2011 Year in Review: Books, Strip and Sports
Our writers recount the most notable tomes and stories of the year
Thu, Dec 29, 2011 (midnight)
1. The Pale King, David Foster Wallace Flawed, yes. Tedious, too, at times, and patched from fragments by editor Michael Pietsch, but the last, unfinished novel from one of his generation’s most gifted writers has to top the year’s list. Infinite Jest looked at dawning digital life, and The Pale King is its Reagan-era prequel, of sorts.
2. Destiny of the Republic, Candice Millard It’s hard to say which is more fascinating about this book, the largely forgotten President Garfield, or the gruesome errors of 19th-century medicine.
3. A Moment in the Sun, John Sayles Set at the junction of the 19th and 20th centuries, this multi-character epic in a way explains the 20th in narrative threads that bind the Yukon, the Philippines and North Carolina.
4. How the End Begins, Ron Rosenbaum The Slate columnist reminds us that there are still thousands of live nuclear weapons out there—and a good chance some of them might get used.
5. Boomerang, Michael Lewis The Big Short explained the financial collapse through insiders involved and outsiders affected, and this book takes a similar approach with the European debt crisis, from Ireland to Greece.
6. The Swerve: How the World Became Modern, Stephen Greenblatt The story of how the re-discovery of On the Nature of Things by the classical Roman poet-philosopher Lucretius helped launch the Renaissance.
7. Rin Tin Tin: The Life and the Legend, Susan Orlean It’s a dog’s life: The New Yorker writer cleverly considers the canine star and marketing phenomenon’s life and legacy.
8. Steve Jobs, Walter Isaacson Even though the timely biography contributes to the hagiography of Jobs, it also makes it clear the late Apple founder was sometimes a jerk.
9. Arguably, Christopher Hitchens Maybe this essay collection makes the list because he died recently, but if there were such a thing as a “public intellectual,” Hitchens neatly, and sometime infuriatingly, fit the bill.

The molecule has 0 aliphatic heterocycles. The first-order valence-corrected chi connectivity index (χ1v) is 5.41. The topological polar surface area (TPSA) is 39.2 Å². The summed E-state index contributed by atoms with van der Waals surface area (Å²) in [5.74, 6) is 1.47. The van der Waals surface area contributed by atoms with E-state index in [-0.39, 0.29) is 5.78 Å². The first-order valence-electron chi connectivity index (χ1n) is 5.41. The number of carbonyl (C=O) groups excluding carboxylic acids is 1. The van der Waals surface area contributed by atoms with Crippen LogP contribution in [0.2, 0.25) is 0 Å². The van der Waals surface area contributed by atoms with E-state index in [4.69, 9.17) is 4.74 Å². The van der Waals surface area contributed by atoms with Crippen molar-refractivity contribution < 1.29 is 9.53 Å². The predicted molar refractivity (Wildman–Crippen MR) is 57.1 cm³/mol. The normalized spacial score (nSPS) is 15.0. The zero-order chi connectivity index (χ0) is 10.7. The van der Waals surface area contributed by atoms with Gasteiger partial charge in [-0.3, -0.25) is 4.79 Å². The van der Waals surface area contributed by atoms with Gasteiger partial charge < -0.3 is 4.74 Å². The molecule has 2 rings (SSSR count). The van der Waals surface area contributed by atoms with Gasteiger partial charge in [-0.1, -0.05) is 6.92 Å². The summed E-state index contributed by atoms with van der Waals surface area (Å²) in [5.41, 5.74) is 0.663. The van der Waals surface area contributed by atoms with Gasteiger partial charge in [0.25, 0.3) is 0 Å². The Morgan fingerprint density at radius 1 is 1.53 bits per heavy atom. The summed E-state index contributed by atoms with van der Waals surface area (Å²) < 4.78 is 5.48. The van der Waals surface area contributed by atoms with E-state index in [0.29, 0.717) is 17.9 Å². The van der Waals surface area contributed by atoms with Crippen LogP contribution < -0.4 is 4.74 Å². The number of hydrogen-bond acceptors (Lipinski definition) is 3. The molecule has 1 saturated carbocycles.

10. Fade Sag Crumble: Ten Las Vegas Writers Confront Decay, edited by Scott Dickensheets Okay, so some friends are involved in this project, but it also gathers some of my favorite writers, who examine their wounded city’s streets and myths.
STRIP SHOW NEWS
1. The return of Celine Celine Dion packed the Colosseum at Caesars Palace like no one else. She put on a great show and got paid good money. How could she possibly walk away from a gig like that? She couldn’t. Celine returned in March, along with six costume changes and a 31-piece orchestra. And she’s packing the house once again.
2. Absinthe begins, ends, continues at Caesars Palace Local critics haven’t been this united since Criss Angel Believe. Only this show they like.
3. Michael Jackson Immortal World Tour lands at Mandalay Bay The show, which previewed Cirque’s permanent 2013 production, picked up right where This Is It ended. Well, minus Michael Jackson.
4. Viva Elvis to close at Aria For a decade, everything Cirque touched turned to gold … and then that decade ended with Viva.
5. Cosmopolitan becomes a music-booking player The hip property drew locals to the Strip with big-name concerts, poolside performances and free lounge shows.
6. Barry Manilow ends Paris residency Maybe to spend more time stealing Emmys from Stephen Colbert?
7. The Mirage steps up its comedy game Steve Martin, Jim Gaffigan, Daniel Tosh … when did this place get so funny?
8. Shania Twain books 120-show Caesars residency It doesn’t start until next December. We’ll send you a reminder.
9. MGM snags Blue Man Group Upon hearing that they’re moving from the Venetian to the Monte Carlo, the Blue Men responded, “…”
10. The Lion King closes at Mandalay Bay So the Venetian is the only casino to pull off the Broadway-to-Strip thing.
1. Kruger out, Rice in as UNLV men’s basketball coach When Lon Kruger left for Oklahoma after seven seasons and 161 wins, Las Vegas panicked. Now, the Rebels are back on the national radar, playing a run-and-gun style of ball reminiscent of the program’s glory years. Thank you, Dave Rice.
2. IndyCar driver Dan Wheldon dies at Las Vegas Motor Speedway The 33-year-old Brit, who won the Indianapolis 500 earlier in 2011, crashed during Lap 12 of the Izod IndyCar World Championship on October 16. Weldon is survived by his wife and two young sons.
3. The UFC hits FOX The Vegas-based Ultimate Fighting Championship entered a seven-year deal with the network, which will air four of the league’s cards on network television each year. The deal reportedly will net the UFC $100 million annually.
4. Mayweather-Pacquiao continue their no-fight dance Another 12 months passed without the boxing match we all want to see: Floyd Mayweather Jr. vs. Manny Pacquiao. With both fighters in their 30s, the window for making it happen with both at their peak is closing.
5. Rebels topple top-ranked UNC A 90-80 November victory over then-No. 1 North Carolina at the Orleans Arena was more than UNLV’s eighth-straight win to open the 2011-2012 season. It served as a signal that Rebel basketball is back, officially.